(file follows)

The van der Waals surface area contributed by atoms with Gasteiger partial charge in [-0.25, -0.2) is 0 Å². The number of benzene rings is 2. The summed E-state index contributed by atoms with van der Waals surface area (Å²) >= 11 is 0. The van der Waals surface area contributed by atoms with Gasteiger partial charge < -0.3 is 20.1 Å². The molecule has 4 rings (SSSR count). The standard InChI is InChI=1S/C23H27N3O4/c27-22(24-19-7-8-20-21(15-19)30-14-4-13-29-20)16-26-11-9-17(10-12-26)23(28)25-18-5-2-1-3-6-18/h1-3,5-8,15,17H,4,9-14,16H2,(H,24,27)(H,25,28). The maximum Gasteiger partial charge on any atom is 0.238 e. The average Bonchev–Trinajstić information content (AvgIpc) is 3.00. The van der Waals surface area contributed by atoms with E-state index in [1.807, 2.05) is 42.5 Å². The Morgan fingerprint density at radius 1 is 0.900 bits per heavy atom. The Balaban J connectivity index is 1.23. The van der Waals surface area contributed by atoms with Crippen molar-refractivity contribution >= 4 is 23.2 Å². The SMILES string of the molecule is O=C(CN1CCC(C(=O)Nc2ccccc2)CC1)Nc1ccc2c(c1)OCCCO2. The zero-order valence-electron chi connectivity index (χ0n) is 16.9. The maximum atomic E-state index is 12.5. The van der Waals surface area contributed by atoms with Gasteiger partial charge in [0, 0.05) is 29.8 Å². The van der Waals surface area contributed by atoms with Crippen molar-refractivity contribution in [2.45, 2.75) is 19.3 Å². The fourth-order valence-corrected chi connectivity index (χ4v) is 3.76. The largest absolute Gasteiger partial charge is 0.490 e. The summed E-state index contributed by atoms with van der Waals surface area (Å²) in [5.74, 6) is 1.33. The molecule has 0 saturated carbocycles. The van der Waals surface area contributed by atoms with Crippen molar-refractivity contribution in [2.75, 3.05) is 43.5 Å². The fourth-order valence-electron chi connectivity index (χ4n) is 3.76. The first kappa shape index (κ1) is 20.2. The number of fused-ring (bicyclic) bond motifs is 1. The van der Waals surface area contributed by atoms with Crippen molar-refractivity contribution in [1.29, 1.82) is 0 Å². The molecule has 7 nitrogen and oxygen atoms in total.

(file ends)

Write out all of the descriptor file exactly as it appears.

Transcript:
The van der Waals surface area contributed by atoms with Gasteiger partial charge in [-0.25, -0.2) is 0 Å². The number of benzene rings is 2. The summed E-state index contributed by atoms with van der Waals surface area (Å²) >= 11 is 0. The van der Waals surface area contributed by atoms with Gasteiger partial charge < -0.3 is 20.1 Å². The molecule has 4 rings (SSSR count). The standard InChI is InChI=1S/C23H27N3O4/c27-22(24-19-7-8-20-21(15-19)30-14-4-13-29-20)16-26-11-9-17(10-12-26)23(28)25-18-5-2-1-3-6-18/h1-3,5-8,15,17H,4,9-14,16H2,(H,24,27)(H,25,28). The maximum Gasteiger partial charge on any atom is 0.238 e. The average Bonchev–Trinajstić information content (AvgIpc) is 3.00. The van der Waals surface area contributed by atoms with E-state index in [1.807, 2.05) is 42.5 Å². The Morgan fingerprint density at radius 1 is 0.900 bits per heavy atom. The Balaban J connectivity index is 1.23. The van der Waals surface area contributed by atoms with Crippen molar-refractivity contribution >= 4 is 23.2 Å². The SMILES string of the molecule is O=C(CN1CCC(C(=O)Nc2ccccc2)CC1)Nc1ccc2c(c1)OCCCO2. The zero-order valence-electron chi connectivity index (χ0n) is 16.9. The maximum atomic E-state index is 12.5. The van der Waals surface area contributed by atoms with Gasteiger partial charge in [0, 0.05) is 29.8 Å². The van der Waals surface area contributed by atoms with Crippen molar-refractivity contribution in [2.45, 2.75) is 19.3 Å². The fourth-order valence-corrected chi connectivity index (χ4v) is 3.76. The largest absolute Gasteiger partial charge is 0.490 e. The summed E-state index contributed by atoms with van der Waals surface area (Å²) in [5.74, 6) is 1.33. The molecule has 0 saturated carbocycles. The van der Waals surface area contributed by atoms with Crippen molar-refractivity contribution in [2.75, 3.05) is 43.5 Å². The fourth-order valence-electron chi connectivity index (χ4n) is 3.76. The first kappa shape index (κ1) is 20.2. The number of fused-ring (bicyclic) bond motifs is 1. The van der Waals surface area contributed by atoms with Crippen molar-refractivity contribution in [1.29, 1.82) is 0 Å². The molecule has 7 nitrogen and oxygen atoms in total.